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Microsoft CEO Steve Ballmer
Release date is in line with previous reports, holiday-season ready

Windows 7 will indeed be hitting in time for the holiday season.  The much-buzzed about operating system is set to inherit the operating system throne from the much-maligned Windows Vista, with general commercial availability starting on October 22 according to a Microsoft press release aired today.

Previous reports had come quite close to pegging the release date, with October 23 being the cited date in many reports.  Bill Veghte, senior vice president for Microsoft's Windows, helped announced the true date, stating, "We feel confident that we will deliver Windows 7 with our partners on Oct. 22."

Microsoft faces tremendous pressure with the release.  The company has been hounded by its investors in recent months for revenue drops related to the recession.  These investors are quick to note that Windows Vista, while a solid seller, failed to surpass Windows XP.

Despite these problems, Vista and other Windows operating systems accounted for roughly 30 percent of the company's $60B USD in sales in 2008.  Windows-based operating systems are currently installed on approximately 90 percent of the world's personal computers. 

For Microsoft, the finalized release date represents both good news and bad.  The good news is it will make the lucrative holiday shopping season, a frequent time for people to buy new systems.  The bad news is that it will miss the equally lucrative back-to-school shopping season, where parents and college students typically purchase systems.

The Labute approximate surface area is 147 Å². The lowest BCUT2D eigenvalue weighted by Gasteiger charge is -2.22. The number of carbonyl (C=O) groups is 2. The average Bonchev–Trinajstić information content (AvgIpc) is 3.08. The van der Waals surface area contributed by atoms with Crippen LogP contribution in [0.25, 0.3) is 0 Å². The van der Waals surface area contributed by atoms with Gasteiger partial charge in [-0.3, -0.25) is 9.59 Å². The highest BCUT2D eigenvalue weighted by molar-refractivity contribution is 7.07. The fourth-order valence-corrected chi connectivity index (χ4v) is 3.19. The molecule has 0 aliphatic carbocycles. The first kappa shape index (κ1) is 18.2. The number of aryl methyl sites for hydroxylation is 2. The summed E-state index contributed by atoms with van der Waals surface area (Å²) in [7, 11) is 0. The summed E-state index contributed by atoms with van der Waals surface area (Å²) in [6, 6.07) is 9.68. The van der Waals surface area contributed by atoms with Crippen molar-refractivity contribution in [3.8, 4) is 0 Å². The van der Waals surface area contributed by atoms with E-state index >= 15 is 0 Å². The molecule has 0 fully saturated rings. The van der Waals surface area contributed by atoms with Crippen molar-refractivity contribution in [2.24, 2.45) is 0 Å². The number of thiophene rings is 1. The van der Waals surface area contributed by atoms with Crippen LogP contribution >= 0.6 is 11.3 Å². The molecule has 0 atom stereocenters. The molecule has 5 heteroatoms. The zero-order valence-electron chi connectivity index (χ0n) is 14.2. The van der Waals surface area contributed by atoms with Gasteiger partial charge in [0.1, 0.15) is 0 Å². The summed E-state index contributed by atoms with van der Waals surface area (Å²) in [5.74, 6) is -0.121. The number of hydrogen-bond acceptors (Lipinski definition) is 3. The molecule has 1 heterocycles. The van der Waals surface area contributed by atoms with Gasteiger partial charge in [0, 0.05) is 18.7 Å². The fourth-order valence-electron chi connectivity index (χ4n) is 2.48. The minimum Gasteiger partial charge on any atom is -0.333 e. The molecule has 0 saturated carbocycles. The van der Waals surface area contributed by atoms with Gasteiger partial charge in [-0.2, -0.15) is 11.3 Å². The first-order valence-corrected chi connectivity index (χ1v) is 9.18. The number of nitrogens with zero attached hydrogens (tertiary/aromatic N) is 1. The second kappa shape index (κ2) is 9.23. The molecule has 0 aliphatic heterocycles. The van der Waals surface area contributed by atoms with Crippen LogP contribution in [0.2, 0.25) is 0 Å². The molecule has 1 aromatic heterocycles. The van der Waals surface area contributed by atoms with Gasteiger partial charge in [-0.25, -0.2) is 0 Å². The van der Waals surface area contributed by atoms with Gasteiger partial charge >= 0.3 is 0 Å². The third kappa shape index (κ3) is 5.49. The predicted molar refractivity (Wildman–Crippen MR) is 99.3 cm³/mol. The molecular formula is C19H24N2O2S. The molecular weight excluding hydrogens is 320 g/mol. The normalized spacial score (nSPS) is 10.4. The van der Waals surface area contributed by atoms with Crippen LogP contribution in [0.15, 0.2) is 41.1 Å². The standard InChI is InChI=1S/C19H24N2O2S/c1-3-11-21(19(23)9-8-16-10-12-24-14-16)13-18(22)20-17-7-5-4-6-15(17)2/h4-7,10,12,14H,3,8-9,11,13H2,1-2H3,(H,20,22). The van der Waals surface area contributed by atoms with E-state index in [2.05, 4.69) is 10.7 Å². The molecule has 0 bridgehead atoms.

Microsoft does face some pressure, too -- Apple will be releasing its Snow Leopard OS sometime this summer or fall, and Google recently announced that its Android OS was coming to netbooks, courtesy of Acer.  The challenges, for now, though are limited -- Windows 7 will almost certainly lead these next generation operating systems in sales.

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RE: Yeah.
By Aloonatic on 6/3/2009 2:15:05 AM , Rating: 2
Oh, I agree, there are a lot of things that are improved, but all most all of those things that you have mentioned will soon turn into white noise in the ears of the average user if you try to explain them to them.

They'll just ask you if they can still bid on eBay and send photos of their grand-kids to everyone, even though they really don't care about seeing 60 ever so slightly different photos of them.... Again. Then they'll think, I can do that in XP and think that they know everything they need to know, so why bother changing?

In saying all that, I've got my parents onto Vista and after a lot of phone calls about where this and that is, they seem fairly happy. Their new machine came with a much bigger screen with plenty of room for icon shortcuts without covering the photo of the grand kids wallpaper, which helped a lot, but never underestimate the confusion that simple changes to layout and organisation, even the small change to the start menu, can have to people who are not all that computer confident.

Many "computer experts" who deal with people (as I assume many of us end up being for family and friends) recommend they stick with XP and avoid the "rubbish" Vista simply because they don't want to have to teach them how to use their computer again from scratch, there were many times when I had wished that I'd recommended my parents stuck with XP over the last year or so.

"So if you want to save the planet, feel free to drive your Hummer. Just avoid the drive thru line at McDonalds." -- Michael Asher

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